Friendships are one of the key things that
is generated as a result of the School of Busking.  As anyone who has ever attended the School of Busking will testify that our commitment to them doesn’t end at the end of the course.  As a result, we have stayed in touch with students over the years and now we receive regular updates from some.  Some have returned to the School and others have become good friends.

Right now, we are receiving blogs from students who have gone on to great, wonderful things since they attended the focus.  Nick Stein, has written one such blog and he has become an incredible street performer, a strong close-up magician, and a great entertainer.   Here is his blog about his experience about the School with some excellent tips at the end.   Do enjoy and please do comment, share the blog and let’s get a conversation going.  Mario Morris 

My Experience of the School of Busking Nick Stein

It was a regular afternoon at the office and I was desperately seeking some distraction from the menial desk tasks at hand. My usual escape from this black hole of boredom was to practice whatever new magic effect I was working on at the time. On this occasion, I had left my deck of cards at home… IDIOT!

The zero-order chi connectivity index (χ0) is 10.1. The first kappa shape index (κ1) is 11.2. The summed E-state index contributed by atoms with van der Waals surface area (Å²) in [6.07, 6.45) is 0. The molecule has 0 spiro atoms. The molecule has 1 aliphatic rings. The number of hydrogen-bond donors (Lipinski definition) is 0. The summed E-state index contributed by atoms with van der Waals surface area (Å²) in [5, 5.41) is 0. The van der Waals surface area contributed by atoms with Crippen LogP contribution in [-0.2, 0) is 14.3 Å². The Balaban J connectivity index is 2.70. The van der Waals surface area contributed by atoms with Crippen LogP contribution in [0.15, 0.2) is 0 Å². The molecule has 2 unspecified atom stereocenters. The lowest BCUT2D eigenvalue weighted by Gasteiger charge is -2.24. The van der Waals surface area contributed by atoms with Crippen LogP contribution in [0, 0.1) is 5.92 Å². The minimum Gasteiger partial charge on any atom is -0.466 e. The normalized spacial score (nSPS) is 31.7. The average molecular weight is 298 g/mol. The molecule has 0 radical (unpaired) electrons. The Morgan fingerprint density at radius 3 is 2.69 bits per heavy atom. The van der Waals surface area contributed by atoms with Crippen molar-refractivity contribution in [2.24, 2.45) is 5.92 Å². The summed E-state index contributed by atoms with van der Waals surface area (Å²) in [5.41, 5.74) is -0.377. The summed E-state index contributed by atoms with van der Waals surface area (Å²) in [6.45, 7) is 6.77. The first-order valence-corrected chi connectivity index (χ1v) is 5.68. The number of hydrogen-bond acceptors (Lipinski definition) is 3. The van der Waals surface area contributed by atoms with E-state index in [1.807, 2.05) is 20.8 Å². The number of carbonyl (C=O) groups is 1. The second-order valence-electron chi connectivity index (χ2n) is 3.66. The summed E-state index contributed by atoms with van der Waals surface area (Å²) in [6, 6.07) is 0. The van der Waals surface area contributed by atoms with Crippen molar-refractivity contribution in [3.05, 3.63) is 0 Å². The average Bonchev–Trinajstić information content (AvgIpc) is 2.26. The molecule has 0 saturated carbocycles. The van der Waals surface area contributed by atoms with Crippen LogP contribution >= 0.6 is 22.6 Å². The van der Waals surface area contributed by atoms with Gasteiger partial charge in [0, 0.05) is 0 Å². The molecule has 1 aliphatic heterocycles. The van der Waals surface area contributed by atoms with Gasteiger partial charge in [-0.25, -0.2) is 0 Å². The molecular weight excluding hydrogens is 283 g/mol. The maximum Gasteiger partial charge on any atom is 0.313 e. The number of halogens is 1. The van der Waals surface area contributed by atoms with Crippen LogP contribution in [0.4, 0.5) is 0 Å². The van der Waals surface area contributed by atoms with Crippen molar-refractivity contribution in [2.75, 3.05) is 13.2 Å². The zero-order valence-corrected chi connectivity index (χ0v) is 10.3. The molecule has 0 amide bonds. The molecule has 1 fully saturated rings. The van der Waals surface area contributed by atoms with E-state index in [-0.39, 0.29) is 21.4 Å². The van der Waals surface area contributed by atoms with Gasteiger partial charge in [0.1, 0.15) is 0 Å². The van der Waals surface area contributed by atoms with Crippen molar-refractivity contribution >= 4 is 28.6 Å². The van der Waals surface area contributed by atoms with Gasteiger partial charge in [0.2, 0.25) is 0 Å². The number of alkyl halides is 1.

I decided to scroll through the never ending holy grail of procrastination and meaningless distraction that is my Facebook news feed. It was here that a small post caught my eye: “ the School Of Busking”. As a hobbyist magician at the time, I had already been researching any means in which I could apply my skills to start my career in entertainment. Alas, it seemed to be a pipe dream at the time. There was that time in Covent Garden, though…. That guy who was surrounded by hundreds of transfixed onlookers watching him do his thing… I remembered how surprised I was that no one walked away at the end. I found myself reaching into my pocket to tip the guy. He was worth it, no doubt about it, but I was still surprised at how many people were pushing and shoving, literally fighting to pay the man. The School of Busking… hmm. Sounded pretty cool and self-explanatory but… really? Only one way to find out… Click…. BAM…When I arrived at The School of Busking, two things became very obvious, very quickly. The first was that some people on the course seemed like they had been doing this for years already. Gulp… the second, however, was that everyone was awesome. I don’t mean awesome skill. I mean just awesome people. I can honestly say I met some of the best people I know that afternoon. Mario and Veronica were super kind, likable and warm hearted. It became instantly apparent that this was going to be quite a ride. It turned out that in fact, hardly anyone there had ever turned their hand to street performance. Some of them had indeed been performing in other areas for a while but had not yet broken into the busking market. It was a real mix of people from all over the world but what we all had in common was that all of us were there to learn how to busk. There were acrobatics, musicians, magicians, jugglers – it doesn’t matter what you do, the basics of busking remain the same.